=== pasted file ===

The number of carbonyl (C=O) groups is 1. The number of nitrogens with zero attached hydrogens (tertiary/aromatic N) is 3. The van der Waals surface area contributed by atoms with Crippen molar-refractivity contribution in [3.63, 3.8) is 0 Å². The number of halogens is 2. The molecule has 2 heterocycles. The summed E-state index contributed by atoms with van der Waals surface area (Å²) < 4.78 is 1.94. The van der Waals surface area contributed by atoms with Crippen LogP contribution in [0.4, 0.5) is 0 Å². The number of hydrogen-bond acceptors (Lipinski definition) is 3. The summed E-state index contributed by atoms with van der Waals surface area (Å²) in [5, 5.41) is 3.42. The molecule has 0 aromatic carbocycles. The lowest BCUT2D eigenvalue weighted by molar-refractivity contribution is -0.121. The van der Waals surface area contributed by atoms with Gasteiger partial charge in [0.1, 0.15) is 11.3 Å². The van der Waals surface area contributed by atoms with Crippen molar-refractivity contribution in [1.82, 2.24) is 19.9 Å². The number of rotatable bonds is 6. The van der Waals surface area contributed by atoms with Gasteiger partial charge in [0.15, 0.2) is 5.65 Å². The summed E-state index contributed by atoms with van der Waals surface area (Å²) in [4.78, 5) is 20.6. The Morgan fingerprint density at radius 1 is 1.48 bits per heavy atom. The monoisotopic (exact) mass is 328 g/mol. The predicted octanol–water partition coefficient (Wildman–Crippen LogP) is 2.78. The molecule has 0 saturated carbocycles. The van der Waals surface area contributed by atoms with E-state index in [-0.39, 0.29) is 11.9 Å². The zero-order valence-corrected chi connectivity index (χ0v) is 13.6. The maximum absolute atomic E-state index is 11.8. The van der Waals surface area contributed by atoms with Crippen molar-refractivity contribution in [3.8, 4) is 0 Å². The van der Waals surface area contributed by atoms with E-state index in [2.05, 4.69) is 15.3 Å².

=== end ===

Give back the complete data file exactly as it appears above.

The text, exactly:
The number of carbonyl (C=O) groups is 1. The number of nitrogens with zero attached hydrogens (tertiary/aromatic N) is 3. The van der Waals surface area contributed by atoms with Crippen molar-refractivity contribution in [3.63, 3.8) is 0 Å². The number of halogens is 2. The molecule has 2 heterocycles. The summed E-state index contributed by atoms with van der Waals surface area (Å²) < 4.78 is 1.94. The van der Waals surface area contributed by atoms with Crippen LogP contribution in [0.4, 0.5) is 0 Å². The number of hydrogen-bond acceptors (Lipinski definition) is 3. The summed E-state index contributed by atoms with van der Waals surface area (Å²) in [5, 5.41) is 3.42. The molecule has 0 aromatic carbocycles. The lowest BCUT2D eigenvalue weighted by molar-refractivity contribution is -0.121. The van der Waals surface area contributed by atoms with Gasteiger partial charge in [0.1, 0.15) is 11.3 Å². The van der Waals surface area contributed by atoms with Crippen molar-refractivity contribution in [1.82, 2.24) is 19.9 Å². The number of rotatable bonds is 6. The van der Waals surface area contributed by atoms with Gasteiger partial charge in [0.15, 0.2) is 5.65 Å². The summed E-state index contributed by atoms with van der Waals surface area (Å²) in [4.78, 5) is 20.6. The Morgan fingerprint density at radius 1 is 1.48 bits per heavy atom. The monoisotopic (exact) mass is 328 g/mol. The predicted octanol–water partition coefficient (Wildman–Crippen LogP) is 2.78. The molecule has 0 saturated carbocycles. The van der Waals surface area contributed by atoms with E-state index in [-0.39, 0.29) is 11.9 Å². The zero-order valence-corrected chi connectivity index (χ0v) is 13.6. The maximum absolute atomic E-state index is 11.8. The van der Waals surface area contributed by atoms with Crippen molar-refractivity contribution in [3.8, 4) is 0 Å². The van der Waals surface area contributed by atoms with E-state index in [2.05, 4.69) is 15.3 Å².